Another common sight in the author's area at this time of the year is frothy masses on the stems of plants. You may have noticed them many times yourself, but have you ever stopped to examine what is inside this froth? It is produced by the nymph (see Footnote 1) of the froghopper which is also known as the spittlebug or cuckoo spit. The nymph can be seen in the froth on the image right. It is facing downwards, and the yellow abdomen and one of the two reddish eyespots on the head are visible.

The nymph produces the froth by secreting a fluid through the anus that is mixed with a secretion from the abdominal glands. Air bubbles are introduced through a special valve on the abdomen to create the froth (or spittle) that protects the larva from predators and desiccation.

Froghoppers are bugs, and the adults which are less than 15mm long, have some resemblance to a frog and are powerful leapers. Although 'bug' is often used loosely to describe any insect, it more correctly describes a distinct order of insects (see Footnote 2) whose characters include piercing mouthparts through which the insect sucks juices from the plants or animals on which the bug feeds.

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Footnotes on the froghopper section
1) A nymph is a sexually immature form usually similar to the adult and occurs in a number of insect groups. In contrast, a larva is also an immature stage before the adult (not just in insects) but it bears no resemblance to the adult. For example, the caterpillar is the larva of the butterfly and moth.

2) Froghoppers belong to the insect order Homoptera. This order is considered by some taxonomists a sub-order of the order Hemiptera and a separate order by others. The family to which the froghoppers belong, the Cercopidae, is referred to as the Aphrophoridae in some older textbooks. Confused? .... so is the author!

Suggested reading

Read an article 8X Everything in the July issue of Micscape by Maurice Smith. This illustrated article gives advice on what hand lens to buy, what to look at and even how to take video or still pictures through it!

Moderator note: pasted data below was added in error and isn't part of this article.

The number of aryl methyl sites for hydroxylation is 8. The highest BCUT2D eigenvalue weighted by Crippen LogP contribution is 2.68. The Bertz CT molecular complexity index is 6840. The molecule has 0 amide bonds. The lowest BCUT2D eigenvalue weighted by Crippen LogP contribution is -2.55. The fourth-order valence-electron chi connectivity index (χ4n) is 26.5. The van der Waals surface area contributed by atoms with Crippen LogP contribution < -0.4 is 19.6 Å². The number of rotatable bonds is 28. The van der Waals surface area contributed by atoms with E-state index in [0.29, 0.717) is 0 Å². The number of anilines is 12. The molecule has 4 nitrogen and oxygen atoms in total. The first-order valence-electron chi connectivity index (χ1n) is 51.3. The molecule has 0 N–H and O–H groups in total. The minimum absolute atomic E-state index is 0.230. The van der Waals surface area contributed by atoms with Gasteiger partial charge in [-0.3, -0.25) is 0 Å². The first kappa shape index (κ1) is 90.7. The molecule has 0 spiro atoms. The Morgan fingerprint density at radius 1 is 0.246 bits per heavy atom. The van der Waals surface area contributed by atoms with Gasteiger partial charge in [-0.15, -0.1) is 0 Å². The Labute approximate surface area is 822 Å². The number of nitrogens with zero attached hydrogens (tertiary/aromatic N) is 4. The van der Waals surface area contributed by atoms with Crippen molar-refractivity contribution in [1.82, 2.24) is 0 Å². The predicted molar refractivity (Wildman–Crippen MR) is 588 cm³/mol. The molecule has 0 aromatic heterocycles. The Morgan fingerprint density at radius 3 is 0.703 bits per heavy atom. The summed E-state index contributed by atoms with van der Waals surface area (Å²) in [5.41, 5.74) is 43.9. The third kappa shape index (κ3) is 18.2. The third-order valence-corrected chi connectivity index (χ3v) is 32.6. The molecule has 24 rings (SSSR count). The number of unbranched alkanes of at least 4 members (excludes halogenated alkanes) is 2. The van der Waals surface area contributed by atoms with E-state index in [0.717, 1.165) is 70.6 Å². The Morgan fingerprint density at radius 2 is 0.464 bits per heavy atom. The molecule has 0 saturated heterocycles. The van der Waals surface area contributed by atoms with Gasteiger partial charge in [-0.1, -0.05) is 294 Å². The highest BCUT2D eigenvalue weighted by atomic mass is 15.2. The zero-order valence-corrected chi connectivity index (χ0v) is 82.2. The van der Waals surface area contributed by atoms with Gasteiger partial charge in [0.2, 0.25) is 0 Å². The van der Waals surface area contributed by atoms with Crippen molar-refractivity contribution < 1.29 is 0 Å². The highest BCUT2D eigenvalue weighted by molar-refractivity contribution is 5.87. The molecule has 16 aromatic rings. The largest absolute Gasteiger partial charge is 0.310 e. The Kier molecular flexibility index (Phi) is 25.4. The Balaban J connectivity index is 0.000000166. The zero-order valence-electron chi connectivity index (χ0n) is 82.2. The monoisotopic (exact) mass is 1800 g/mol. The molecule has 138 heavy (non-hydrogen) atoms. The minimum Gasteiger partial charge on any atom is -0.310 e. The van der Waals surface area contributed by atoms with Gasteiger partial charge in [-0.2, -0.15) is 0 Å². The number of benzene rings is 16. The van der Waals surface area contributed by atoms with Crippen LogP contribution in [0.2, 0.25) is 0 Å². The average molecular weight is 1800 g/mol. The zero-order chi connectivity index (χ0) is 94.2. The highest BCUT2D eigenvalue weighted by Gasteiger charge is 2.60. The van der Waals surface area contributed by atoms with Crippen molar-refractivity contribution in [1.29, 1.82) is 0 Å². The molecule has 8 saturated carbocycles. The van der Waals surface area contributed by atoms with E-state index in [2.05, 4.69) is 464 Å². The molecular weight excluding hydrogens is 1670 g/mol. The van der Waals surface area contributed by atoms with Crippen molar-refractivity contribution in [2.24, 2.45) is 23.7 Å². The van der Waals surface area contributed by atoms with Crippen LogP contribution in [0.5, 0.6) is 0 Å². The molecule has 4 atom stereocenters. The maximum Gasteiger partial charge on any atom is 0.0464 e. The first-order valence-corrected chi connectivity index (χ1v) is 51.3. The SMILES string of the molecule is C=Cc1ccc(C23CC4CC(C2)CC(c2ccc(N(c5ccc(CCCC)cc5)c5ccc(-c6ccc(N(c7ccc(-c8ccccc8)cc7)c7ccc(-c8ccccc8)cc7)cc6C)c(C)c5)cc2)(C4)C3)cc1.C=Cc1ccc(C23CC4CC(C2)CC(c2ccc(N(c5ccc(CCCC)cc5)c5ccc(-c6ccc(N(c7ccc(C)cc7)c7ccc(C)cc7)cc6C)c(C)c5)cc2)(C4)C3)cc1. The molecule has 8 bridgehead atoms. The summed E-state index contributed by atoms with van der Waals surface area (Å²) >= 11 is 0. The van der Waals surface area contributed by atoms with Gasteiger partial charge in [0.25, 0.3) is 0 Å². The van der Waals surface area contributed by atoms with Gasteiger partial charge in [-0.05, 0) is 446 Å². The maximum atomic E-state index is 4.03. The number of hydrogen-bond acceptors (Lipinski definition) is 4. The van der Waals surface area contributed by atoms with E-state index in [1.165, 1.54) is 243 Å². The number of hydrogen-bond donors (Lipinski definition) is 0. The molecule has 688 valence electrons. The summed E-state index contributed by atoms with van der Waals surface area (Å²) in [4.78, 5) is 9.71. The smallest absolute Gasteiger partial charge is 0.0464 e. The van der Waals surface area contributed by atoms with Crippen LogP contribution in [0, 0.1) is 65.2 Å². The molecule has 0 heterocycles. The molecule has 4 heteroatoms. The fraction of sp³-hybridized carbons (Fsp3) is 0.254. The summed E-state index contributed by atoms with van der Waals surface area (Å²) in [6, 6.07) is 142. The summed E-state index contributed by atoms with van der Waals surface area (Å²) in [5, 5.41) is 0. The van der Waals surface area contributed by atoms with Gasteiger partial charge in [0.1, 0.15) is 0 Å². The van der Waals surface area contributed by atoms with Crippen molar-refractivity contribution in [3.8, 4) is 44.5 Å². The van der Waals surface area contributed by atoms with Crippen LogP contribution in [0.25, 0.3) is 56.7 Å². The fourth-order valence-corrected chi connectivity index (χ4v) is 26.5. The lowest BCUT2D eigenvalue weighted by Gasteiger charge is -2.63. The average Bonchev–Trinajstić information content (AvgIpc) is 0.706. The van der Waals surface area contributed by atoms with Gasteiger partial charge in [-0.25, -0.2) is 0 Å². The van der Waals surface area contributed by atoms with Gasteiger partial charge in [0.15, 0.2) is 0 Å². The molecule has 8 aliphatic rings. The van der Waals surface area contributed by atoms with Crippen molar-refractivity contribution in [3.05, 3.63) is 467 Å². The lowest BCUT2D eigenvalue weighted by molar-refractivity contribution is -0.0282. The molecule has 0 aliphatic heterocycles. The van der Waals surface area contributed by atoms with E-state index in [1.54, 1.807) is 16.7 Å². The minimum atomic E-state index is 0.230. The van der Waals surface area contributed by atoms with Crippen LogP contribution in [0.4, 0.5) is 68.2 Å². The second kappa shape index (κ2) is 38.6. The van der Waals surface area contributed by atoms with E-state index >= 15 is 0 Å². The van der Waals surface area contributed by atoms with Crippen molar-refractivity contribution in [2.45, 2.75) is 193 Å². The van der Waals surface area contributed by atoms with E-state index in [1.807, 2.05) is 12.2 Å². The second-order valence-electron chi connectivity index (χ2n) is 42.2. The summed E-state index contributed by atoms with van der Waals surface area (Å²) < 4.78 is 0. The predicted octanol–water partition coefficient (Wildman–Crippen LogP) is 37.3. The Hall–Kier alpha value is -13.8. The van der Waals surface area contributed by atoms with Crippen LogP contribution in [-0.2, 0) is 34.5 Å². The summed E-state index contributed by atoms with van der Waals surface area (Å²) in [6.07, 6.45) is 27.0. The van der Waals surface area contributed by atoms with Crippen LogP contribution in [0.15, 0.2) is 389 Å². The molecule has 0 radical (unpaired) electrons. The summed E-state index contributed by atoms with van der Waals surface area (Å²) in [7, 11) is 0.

Read an article in the Micscape library on Using your camcorder as a microscope by Maurice Smith. This provides an illustrated introduction on how to use your camcorder for close-up filming.

The structure of plants and their flowers should be covered in an introductory guide to botany or a good illustrated identification guide to wild flowers of your region. Encyclopaedias should also give a good introduction to the structure of flowering plants.

There are a wide range of books on insects, particularly the more popular groups like butterflies and moths. A good example of a general guide is Collins Guide to the Insects of Britain and Western Europe by M Chinery. ISBN 0 00 219137-7.
Note that general guides of this type only indicate representative species or those most likely to be found for groups such as beetles and flies, because of the large number of species in some insect groups.

Image details

The flower images were taken using a CCD camera with a 50mm SLR camera lens and extension tubes attached and the screen magnifications are between 5-7X . The close-up of the Myosotis is magnified 20X and was taken with the CCD camera attached to a stereo microscope with no eyepiece using a 1X objective.
Camera images were transferred to the PC using a Creative Video Spigot capture card.
Image manipulation using Photostyler v2.0 software.

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The author Dave Walker is a UK based amateur naturalist keen to encourage people to explore nature in close-up.